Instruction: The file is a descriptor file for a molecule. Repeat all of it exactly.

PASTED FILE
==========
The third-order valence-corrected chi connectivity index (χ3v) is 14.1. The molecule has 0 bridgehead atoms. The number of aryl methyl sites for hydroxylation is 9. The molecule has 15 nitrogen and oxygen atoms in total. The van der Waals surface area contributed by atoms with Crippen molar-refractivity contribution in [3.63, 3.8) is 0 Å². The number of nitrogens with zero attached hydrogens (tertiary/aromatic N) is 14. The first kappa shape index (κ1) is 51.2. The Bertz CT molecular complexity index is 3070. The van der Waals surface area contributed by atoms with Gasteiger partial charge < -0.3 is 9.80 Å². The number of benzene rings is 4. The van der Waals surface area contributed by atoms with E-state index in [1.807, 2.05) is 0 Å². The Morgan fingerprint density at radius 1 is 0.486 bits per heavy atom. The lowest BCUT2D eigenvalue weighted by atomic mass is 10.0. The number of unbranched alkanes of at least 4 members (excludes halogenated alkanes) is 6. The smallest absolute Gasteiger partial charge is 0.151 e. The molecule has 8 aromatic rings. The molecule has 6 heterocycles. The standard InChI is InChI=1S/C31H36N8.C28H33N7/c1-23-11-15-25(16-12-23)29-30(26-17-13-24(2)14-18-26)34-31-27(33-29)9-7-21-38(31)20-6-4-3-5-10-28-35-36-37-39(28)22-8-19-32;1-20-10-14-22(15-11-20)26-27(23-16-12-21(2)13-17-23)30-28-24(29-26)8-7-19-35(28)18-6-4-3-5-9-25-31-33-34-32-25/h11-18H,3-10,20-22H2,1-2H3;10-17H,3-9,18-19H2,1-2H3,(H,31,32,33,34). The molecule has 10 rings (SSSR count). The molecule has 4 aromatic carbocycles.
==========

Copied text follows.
The third-order valence-corrected chi connectivity index (χ3v) is 14.1. The molecule has 0 bridgehead atoms. The number of aryl methyl sites for hydroxylation is 9. The molecule has 15 nitrogen and oxygen atoms in total. The van der Waals surface area contributed by atoms with Crippen molar-refractivity contribution in [3.63, 3.8) is 0 Å². The number of nitrogens with zero attached hydrogens (tertiary/aromatic N) is 14. The first kappa shape index (κ1) is 51.2. The Bertz CT molecular complexity index is 3070. The van der Waals surface area contributed by atoms with Gasteiger partial charge < -0.3 is 9.80 Å². The number of benzene rings is 4. The van der Waals surface area contributed by atoms with E-state index in [1.807, 2.05) is 0 Å². The Morgan fingerprint density at radius 1 is 0.486 bits per heavy atom. The lowest BCUT2D eigenvalue weighted by atomic mass is 10.0. The number of unbranched alkanes of at least 4 members (excludes halogenated alkanes) is 6. The smallest absolute Gasteiger partial charge is 0.151 e. The molecule has 8 aromatic rings. The molecule has 6 heterocycles. The standard InChI is InChI=1S/C31H36N8.C28H33N7/c1-23-11-15-25(16-12-23)29-30(26-17-13-24(2)14-18-26)34-31-27(33-29)9-7-21-38(31)20-6-4-3-5-10-28-35-36-37-39(28)22-8-19-32;1-20-10-14-22(15-11-20)26-27(23-16-12-21(2)13-17-23)30-28-24(29-26)8-7-19-35(28)18-6-4-3-5-9-25-31-33-34-32-25/h11-18H,3-10,20-22H2,1-2H3;10-17H,3-9,18-19H2,1-2H3,(H,31,32,33,34). The molecule has 10 rings (SSSR count). The molecule has 4 aromatic carbocycles.